Bicentennial Student Sustainability Challenge



Launched in August 2020, the Bicentennial Student Sustainability Challenge, impact200, aims to bring students and recent graduates together to form teams and submit proposals for transformative projects (Bright Spots) to enhance the sustainability of our campuses, our city, and the world.

impact200 Finalist Teams

The ten finalist teams have been selected in the impact200 Bicentennial student sustainability challenge.

From the 44 initial proposals entered last year, 22 semi-finalists were selected in January. In March, teams pitched their ideas via video conference to a judging panel consisting of four of McGill’s emeriti professors. In addition to their presentations, each team submitted a written proposal, a 60-second video pitch, and a digital poster.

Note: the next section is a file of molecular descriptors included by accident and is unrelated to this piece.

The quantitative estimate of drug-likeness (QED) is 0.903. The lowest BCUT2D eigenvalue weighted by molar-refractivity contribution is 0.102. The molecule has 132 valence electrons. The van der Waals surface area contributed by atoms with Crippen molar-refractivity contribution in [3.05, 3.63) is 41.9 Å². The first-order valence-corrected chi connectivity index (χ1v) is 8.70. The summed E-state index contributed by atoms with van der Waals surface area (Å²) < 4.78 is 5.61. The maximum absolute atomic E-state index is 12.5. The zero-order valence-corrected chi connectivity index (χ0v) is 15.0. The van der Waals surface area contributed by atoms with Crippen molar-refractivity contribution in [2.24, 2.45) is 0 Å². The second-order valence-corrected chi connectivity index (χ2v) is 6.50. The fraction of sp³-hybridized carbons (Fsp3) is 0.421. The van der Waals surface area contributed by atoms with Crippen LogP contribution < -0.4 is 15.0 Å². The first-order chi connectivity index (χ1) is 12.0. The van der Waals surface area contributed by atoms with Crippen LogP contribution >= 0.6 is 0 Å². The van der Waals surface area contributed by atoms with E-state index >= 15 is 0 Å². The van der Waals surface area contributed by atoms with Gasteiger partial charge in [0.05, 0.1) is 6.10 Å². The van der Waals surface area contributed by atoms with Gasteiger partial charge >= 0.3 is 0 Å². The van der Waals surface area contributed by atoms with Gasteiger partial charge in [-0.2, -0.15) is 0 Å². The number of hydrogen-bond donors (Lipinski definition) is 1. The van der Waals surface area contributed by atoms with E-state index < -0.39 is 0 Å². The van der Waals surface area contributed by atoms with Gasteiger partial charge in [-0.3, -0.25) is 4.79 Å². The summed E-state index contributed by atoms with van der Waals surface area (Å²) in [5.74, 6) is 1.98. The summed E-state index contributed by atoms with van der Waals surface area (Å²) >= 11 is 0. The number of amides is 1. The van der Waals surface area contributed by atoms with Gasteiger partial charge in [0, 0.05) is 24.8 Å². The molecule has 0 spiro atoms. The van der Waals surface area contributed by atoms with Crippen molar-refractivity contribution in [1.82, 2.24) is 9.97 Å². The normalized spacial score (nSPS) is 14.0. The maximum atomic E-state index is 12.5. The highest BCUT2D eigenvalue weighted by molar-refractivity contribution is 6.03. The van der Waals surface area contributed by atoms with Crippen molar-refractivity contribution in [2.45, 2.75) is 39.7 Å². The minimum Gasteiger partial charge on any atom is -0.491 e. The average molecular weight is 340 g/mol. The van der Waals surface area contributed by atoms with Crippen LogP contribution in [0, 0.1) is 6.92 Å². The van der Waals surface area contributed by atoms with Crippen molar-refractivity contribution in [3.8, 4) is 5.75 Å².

Each of the finalist teams received up to $5,000 and support from expert mentors to develop their projects over the summer, which address one or more of the United Nations’ 17 Sustainable Development Goals. The teams pitched their final proofs-of-concept to a panel of judges on November 9th and 10th. 

Winners were announced on December 2nd at the impact200 Awards Ceremony. Watch here. 

200 Urban Garden

Did you know that Montreal currently provides only 35% of the WHO’s recommended greenspace per person? 200 Urban Garden aims to do something about that: The team’s goal is to establish 200 new gardens in Montreal by turning underutilized pockets of land into lively green spaces with themed gardens to match the spirit of the local community. Read more.